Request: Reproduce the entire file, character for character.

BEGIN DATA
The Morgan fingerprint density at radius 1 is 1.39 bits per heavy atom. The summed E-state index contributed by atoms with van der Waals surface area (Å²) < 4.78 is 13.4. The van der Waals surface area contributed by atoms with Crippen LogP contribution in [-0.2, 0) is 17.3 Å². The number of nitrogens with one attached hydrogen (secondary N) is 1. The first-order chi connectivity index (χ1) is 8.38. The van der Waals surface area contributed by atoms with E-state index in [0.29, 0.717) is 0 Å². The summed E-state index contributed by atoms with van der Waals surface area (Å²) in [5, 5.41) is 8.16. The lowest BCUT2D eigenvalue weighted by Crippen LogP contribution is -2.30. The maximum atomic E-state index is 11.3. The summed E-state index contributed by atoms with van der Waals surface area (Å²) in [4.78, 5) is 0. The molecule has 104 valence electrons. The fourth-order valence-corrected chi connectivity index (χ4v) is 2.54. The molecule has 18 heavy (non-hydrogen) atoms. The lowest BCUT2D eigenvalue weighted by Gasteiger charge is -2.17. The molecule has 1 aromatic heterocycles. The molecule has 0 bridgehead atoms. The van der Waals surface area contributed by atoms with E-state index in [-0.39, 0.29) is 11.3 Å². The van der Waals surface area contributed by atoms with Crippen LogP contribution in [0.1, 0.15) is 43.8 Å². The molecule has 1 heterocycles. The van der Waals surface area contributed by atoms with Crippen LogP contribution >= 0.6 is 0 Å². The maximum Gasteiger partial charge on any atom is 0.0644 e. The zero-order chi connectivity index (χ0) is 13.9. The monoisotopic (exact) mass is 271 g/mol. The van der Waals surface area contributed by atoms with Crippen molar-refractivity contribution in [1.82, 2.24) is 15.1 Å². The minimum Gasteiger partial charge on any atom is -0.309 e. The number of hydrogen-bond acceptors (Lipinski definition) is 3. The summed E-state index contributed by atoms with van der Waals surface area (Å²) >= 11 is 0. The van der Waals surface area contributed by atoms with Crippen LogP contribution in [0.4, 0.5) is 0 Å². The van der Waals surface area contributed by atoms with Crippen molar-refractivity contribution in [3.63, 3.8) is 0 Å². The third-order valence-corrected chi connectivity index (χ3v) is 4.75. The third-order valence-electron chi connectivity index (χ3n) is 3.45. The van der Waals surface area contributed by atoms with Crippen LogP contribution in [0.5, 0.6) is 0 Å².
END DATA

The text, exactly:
The Morgan fingerprint density at radius 1 is 1.39 bits per heavy atom. The summed E-state index contributed by atoms with van der Waals surface area (Å²) < 4.78 is 13.4. The van der Waals surface area contributed by atoms with Crippen LogP contribution in [-0.2, 0) is 17.3 Å². The number of nitrogens with one attached hydrogen (secondary N) is 1. The first-order chi connectivity index (χ1) is 8.38. The van der Waals surface area contributed by atoms with E-state index in [0.29, 0.717) is 0 Å². The summed E-state index contributed by atoms with van der Waals surface area (Å²) in [5, 5.41) is 8.16. The lowest BCUT2D eigenvalue weighted by Crippen LogP contribution is -2.30. The maximum atomic E-state index is 11.3. The summed E-state index contributed by atoms with van der Waals surface area (Å²) in [4.78, 5) is 0. The molecule has 104 valence electrons. The fourth-order valence-corrected chi connectivity index (χ4v) is 2.54. The molecule has 18 heavy (non-hydrogen) atoms. The lowest BCUT2D eigenvalue weighted by Gasteiger charge is -2.17. The molecule has 1 aromatic heterocycles. The molecule has 0 bridgehead atoms. The van der Waals surface area contributed by atoms with E-state index in [-0.39, 0.29) is 11.3 Å². The van der Waals surface area contributed by atoms with Crippen LogP contribution in [0.1, 0.15) is 43.8 Å². The molecule has 1 heterocycles. The van der Waals surface area contributed by atoms with Crippen LogP contribution >= 0.6 is 0 Å². The maximum Gasteiger partial charge on any atom is 0.0644 e. The zero-order chi connectivity index (χ0) is 13.9. The monoisotopic (exact) mass is 271 g/mol. The van der Waals surface area contributed by atoms with Crippen molar-refractivity contribution in [1.82, 2.24) is 15.1 Å². The minimum Gasteiger partial charge on any atom is -0.309 e. The number of hydrogen-bond acceptors (Lipinski definition) is 3. The summed E-state index contributed by atoms with van der Waals surface area (Å²) >= 11 is 0. The van der Waals surface area contributed by atoms with Crippen LogP contribution in [0.4, 0.5) is 0 Å². The van der Waals surface area contributed by atoms with Crippen molar-refractivity contribution in [3.63, 3.8) is 0 Å². The third-order valence-corrected chi connectivity index (χ3v) is 4.75. The third-order valence-electron chi connectivity index (χ3n) is 3.45. The van der Waals surface area contributed by atoms with Crippen LogP contribution in [0.5, 0.6) is 0 Å².